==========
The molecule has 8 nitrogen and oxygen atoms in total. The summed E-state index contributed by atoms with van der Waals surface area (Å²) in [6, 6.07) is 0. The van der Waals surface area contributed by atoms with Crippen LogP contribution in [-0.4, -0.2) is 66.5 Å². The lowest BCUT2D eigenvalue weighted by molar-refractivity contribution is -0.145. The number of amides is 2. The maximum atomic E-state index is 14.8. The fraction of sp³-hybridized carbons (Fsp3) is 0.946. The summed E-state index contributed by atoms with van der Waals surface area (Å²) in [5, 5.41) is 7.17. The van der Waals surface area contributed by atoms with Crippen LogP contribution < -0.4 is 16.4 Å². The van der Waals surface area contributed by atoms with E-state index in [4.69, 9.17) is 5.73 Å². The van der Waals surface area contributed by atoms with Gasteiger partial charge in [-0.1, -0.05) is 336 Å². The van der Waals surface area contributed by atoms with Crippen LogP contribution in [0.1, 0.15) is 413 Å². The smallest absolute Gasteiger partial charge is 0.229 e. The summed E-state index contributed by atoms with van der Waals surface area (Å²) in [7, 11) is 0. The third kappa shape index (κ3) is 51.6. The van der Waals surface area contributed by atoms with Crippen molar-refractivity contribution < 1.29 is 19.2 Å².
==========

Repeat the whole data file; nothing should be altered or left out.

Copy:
The molecule has 8 nitrogen and oxygen atoms in total. The summed E-state index contributed by atoms with van der Waals surface area (Å²) in [6, 6.07) is 0. The van der Waals surface area contributed by atoms with Crippen LogP contribution in [-0.4, -0.2) is 66.5 Å². The lowest BCUT2D eigenvalue weighted by molar-refractivity contribution is -0.145. The number of amides is 2. The maximum atomic E-state index is 14.8. The fraction of sp³-hybridized carbons (Fsp3) is 0.946. The summed E-state index contributed by atoms with van der Waals surface area (Å²) in [5, 5.41) is 7.17. The van der Waals surface area contributed by atoms with Crippen LogP contribution < -0.4 is 16.4 Å². The van der Waals surface area contributed by atoms with E-state index in [4.69, 9.17) is 5.73 Å². The van der Waals surface area contributed by atoms with Gasteiger partial charge in [-0.1, -0.05) is 336 Å². The van der Waals surface area contributed by atoms with Crippen LogP contribution in [0.1, 0.15) is 413 Å². The smallest absolute Gasteiger partial charge is 0.229 e. The summed E-state index contributed by atoms with van der Waals surface area (Å²) in [7, 11) is 0. The third kappa shape index (κ3) is 51.6. The van der Waals surface area contributed by atoms with Crippen molar-refractivity contribution < 1.29 is 19.2 Å².